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Oncogene. 2010 Jun 10;29(23):3335-48. doi: 10.1038/onc.2010.112. Epub 2010 Apr 12.

Oncogenic mutations regulate tumor microenvironment through induction of growth factors and angiogenic mediators.

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Division of Tumor Cell Biology, Beckman Research Institute of City of Hope, Duarte, CA, USA.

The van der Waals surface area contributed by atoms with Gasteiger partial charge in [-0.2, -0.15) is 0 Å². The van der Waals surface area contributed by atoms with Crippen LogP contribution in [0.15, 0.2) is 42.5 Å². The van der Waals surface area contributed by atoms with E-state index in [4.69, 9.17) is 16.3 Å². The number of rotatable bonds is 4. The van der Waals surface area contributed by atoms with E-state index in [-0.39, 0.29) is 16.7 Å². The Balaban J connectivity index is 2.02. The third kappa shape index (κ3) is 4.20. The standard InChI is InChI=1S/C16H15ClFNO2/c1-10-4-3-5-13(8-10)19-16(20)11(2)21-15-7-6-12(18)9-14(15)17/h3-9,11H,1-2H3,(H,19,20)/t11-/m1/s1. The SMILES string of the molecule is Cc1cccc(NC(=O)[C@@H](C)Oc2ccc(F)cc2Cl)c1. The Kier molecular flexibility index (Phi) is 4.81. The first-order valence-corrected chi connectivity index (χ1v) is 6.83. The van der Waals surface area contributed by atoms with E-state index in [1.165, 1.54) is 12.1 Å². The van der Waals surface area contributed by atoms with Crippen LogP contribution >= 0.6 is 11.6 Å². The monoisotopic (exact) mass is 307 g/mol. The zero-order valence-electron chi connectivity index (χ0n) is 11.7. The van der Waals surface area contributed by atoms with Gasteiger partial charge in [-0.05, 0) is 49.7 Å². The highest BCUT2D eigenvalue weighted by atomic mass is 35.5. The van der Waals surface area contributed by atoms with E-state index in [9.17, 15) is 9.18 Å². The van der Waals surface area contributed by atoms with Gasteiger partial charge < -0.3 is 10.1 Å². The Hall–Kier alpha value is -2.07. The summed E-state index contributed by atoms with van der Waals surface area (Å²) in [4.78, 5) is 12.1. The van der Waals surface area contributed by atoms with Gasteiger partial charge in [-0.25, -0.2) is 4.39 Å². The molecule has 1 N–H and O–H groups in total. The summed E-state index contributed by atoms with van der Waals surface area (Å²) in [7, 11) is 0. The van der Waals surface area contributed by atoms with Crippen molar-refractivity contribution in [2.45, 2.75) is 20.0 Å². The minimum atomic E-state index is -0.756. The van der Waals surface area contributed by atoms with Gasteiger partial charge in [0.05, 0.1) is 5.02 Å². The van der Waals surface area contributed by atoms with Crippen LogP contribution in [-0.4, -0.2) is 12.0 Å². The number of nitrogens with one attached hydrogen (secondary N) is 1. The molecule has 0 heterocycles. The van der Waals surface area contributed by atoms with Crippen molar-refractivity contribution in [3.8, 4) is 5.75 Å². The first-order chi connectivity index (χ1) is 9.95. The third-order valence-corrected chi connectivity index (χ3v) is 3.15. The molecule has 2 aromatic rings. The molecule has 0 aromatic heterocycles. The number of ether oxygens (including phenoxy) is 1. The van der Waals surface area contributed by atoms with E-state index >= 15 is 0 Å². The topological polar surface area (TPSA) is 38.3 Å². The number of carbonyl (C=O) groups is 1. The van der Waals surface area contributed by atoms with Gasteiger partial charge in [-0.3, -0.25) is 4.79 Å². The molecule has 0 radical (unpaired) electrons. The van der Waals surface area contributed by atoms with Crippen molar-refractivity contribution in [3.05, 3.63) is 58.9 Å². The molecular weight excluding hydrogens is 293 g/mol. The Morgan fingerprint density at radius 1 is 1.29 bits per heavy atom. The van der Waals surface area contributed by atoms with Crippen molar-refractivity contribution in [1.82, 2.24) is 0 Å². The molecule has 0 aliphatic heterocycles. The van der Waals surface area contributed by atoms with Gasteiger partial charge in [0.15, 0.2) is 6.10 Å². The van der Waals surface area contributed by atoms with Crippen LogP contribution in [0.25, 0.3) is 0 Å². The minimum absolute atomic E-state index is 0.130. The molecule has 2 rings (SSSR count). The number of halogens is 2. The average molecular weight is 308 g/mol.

Activating mutations in the tyrosine kinase domain of HER2 (ErbB2) have been identified in human cancers. Compared with wild-type HER2, mutant HER2 shows constitutively activate kinase activity and increased oncogenicity. Cells transformed by mutant HER2 are resistant to epidermal growth factor receptor (EGFR) tyrosine kinase inhibitors and exhibit an attenuated response to the HER2 antibody trastuzumab. We investigated herein pathways through which mutant HER2 alters the extracellular environment, potentially leading to drug resistance and the effect of simultaneously targeting HER2 and the tumor cell microenvironment with a therapeutic intent. Expression of mutant HER2 in mammary epithelial cells activated autocrine transforming growth factor (TGF) beta1 signaling through a mechanism involving Rac1 and c-Jun N-terminal kinase-activating protein 1-dependent transcription. Cells transformed by an activating mutant of H-Ras (G12V) also expressed higher TGF-beta1 level through Rac1 activation. In addition, mutant HER2 induced the EGFR ligands TGF-alpha and amphiregulin at the mRNA and protein levels. Vascular endothelial growth factor, a target of the TGF-beta-Smad transcriptional regulation, was also induced as a result of expression of mutant HER2. Inhibition of TGF-beta signaling with the Alk5 small molecule inhibitor LY2109761 reduced growth and invasiveness of cells expressing mutant HER2. Combined inhibition of intracellular and paracrine effects of mutant HER2 by trastuzumab and the EGFR antibody cetuximab were more efficient than single-agent therapies. These data suggest that mutations in oncogenes such as HER2 and Ras not only alter intracellular signaling but also influence on other components of the tumor microenvironment by inducing several pro-invasive growth factors. In turn, these serve as extracellular targets of novel therapeutic strategies directed at both cancer-driving oncogenes and the modified tumor microenvironment.

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